This is part 2 of a 10 part series about common causes of back pain and what you can do about them. Click part 1 for the first post which was about sitting too much.
For part 2 we are going to discuss your:
That’s right, when your mom told you to sit up straight, she knew what she was talking about. Poor posture can play a large role in aches and pains as well as your psychological well-being (depression and decreased energy as indicated in this study). Many people don’t realize the damage that they are doing with their slouched sitting, slumped forward shoulders and forward head posture.
On a musculoskeletal level, sitting in a slouched posture greatly decreases the activity of two of your most important spinal stabilizers (the multifidus and the internal oblique muscles). On the other hand, sitting with correct posture actually facilitates their activity (1 & 2). In addition, the muscle imbalances discussed in part 1 apply equally here. Further more, damage is done to the discs of your spine as indicated by a study that used an MRI to monitor the stresses put on these discs during different positions. They found that while seated with poor posture, the inner portion of the disc actually migrates backward (3), putting stress on the outer portion which can cause tears, ruptures and disc bulges over time with repetition (4). All of this means pain for you. There are countless studies that link poor posture with back and neck pain in all ages: poor posture in children ages 8-12 linked to low back pain (5), poor posture and neck pain with or without radiating pain linked in adults (6) just to give you a taste. Take a look for yourself and just search poor posture in Google and you’ll see exactly how often this topic is covered.
The good news is, you can do something about it:
Correcting your posture is a little more difficult than sitting up straight but with a little insight it can still be easy to work on. The first question you may have is: “What is correct sitting posture?” and that would be a very good question to have. Optimal sitting posture has been shown to be maintenance of a lumbar lordosis (the concave curve of your low back) combined with regular movement (7). That means finding a way to sit in your chair that allows you to sit with a small concave curve in your low back and getting up and walking around once in awhile. This was addressed in part 1 as well. Sitting with this optimal posture will assist you in preventing back pain (7). The hard part is actually maintaining this curve. It’s been said that even the highest trained athletes lose their correct seated posture after no more than 20 minutes! Since we all sit longer than that, many people resort to lumbar supports and with good reason. Using a lumbar support to help maintain a lumbar lordosis results in decreased pain, discomfort, stiffness and fatigue (8). On top of all of that, if you can get your low back situated correctly, the bio-mechanics of the spine basically take care of the rest and you’ll notice your shoulders and head roll back too! The important things to remember with a lumbar support are the following: first sit all the way back in the chair, then place the support just above the belt line (this should be about where your natural curve is), lean back (depending on the support, your upper back may not even touch the chair and that’s ok). After starting in this position, you can tinker with it a bit to make sure that you’re comfortable.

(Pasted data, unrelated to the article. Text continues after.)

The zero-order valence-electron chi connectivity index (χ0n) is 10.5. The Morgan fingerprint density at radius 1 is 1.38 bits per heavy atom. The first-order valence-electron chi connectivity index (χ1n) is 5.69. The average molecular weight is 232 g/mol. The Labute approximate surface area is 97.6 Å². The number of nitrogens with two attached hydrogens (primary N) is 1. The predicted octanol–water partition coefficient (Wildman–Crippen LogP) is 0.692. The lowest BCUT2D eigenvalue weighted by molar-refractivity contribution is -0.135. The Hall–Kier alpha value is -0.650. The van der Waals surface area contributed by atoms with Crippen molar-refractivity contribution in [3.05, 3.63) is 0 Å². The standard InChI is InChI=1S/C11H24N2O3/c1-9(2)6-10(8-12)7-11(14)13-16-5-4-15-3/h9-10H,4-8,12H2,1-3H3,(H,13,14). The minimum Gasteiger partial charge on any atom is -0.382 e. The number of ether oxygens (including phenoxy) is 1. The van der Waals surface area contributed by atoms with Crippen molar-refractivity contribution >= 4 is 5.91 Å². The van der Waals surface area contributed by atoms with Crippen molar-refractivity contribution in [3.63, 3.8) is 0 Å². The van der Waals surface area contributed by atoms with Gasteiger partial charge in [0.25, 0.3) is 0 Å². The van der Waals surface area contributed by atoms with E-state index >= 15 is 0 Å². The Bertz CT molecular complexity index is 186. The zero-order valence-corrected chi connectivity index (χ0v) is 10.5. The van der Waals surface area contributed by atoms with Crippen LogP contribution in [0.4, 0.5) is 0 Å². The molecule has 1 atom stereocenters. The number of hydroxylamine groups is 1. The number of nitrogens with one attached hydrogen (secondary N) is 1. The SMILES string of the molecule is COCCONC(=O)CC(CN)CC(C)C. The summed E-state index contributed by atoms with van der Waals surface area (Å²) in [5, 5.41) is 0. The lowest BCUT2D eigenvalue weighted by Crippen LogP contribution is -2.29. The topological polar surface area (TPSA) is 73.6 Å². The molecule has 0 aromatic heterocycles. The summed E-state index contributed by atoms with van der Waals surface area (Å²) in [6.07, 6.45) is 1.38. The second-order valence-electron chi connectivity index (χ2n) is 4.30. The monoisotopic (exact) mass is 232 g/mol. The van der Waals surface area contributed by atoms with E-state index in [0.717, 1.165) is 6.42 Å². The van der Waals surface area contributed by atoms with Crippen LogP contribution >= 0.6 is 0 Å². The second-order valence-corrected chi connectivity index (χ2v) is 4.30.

Feel free to leave any comments and questions or contact me directly at email@example.com. If you are interested in some stretches to help you reverse some of your postural stresses send me an email at the address above. I am always happy to help.
Dr. Phillip Gamble
Chiropractic Physician | TPI Certified Golf Fitness Instructor
White Oak Family Wellness
405 Illinois Ave. Ste B, St. Charles, IL 60174
Phone: (630) 442-0057 | Email: firstname.lastname@example.org
1. O’Sullivan P, Dankaerts W, Burnett A et al ; Evaluation of the flexion relaxation phenomenon of the trunk muscles in sitting. Spine; 31;2009-2016, 2006.
2. O‘Sullivan PB, Grahamslaw KM, Kendell M, Lapenskie SC, Moller NE, Richards KV.; The effect of different standing and sitting postures on trunk muscle activity in a pain-free population. Spine; Jun 1;27(11):1238-44, 2002.
3. Alexander LA, Hancock E, Agouris I, Smith FW, MacSween A ; The response of the nucleus pulposus of the lumbar intervertebral discs to functionally loaded positions. Spine; 32:1508-1512, 2007.
4. Zou J, Yang H, Miyazaki M, Morishita Y, Wei F, McGovern S, Wang JC; Dynamic bulging of intervertebral discs in the degenerative lumbar spine. Spine; 34:2545-2550, 2009.
5. Geldhof E, De Clercq D, De Bourdeaudhuij I, Cardon G; Classroom postures of 8-12 year old children Ergonomics; 50(10):1571-1581, 2007.
6. Abdulwahab SS, Sabbahi M; Neck retractions, cervical root decompression, and radicular pain. J Orthop Sports Phys Ther; Jan;30(1):4-9, 2000.
7. Pynt J, Higgs J, Mackey M; Seeking the optimal posture of the seated lumbar spine. Physio Theory & Pract ; 17;5-21, 2001.
8. Aota Y, Iizuka H, Ishige Y, Mochida T, Yoshihisa T, Uesugi M, Saito T; Effectiveness of a lumbar support continuous passive motion device in the prevention of low back pain during prolonged sitting. Spine; 32(23):674-677, 2007.
White Oak Family Wellness
405 Illinois Ave #2b
St Charles, IL 60174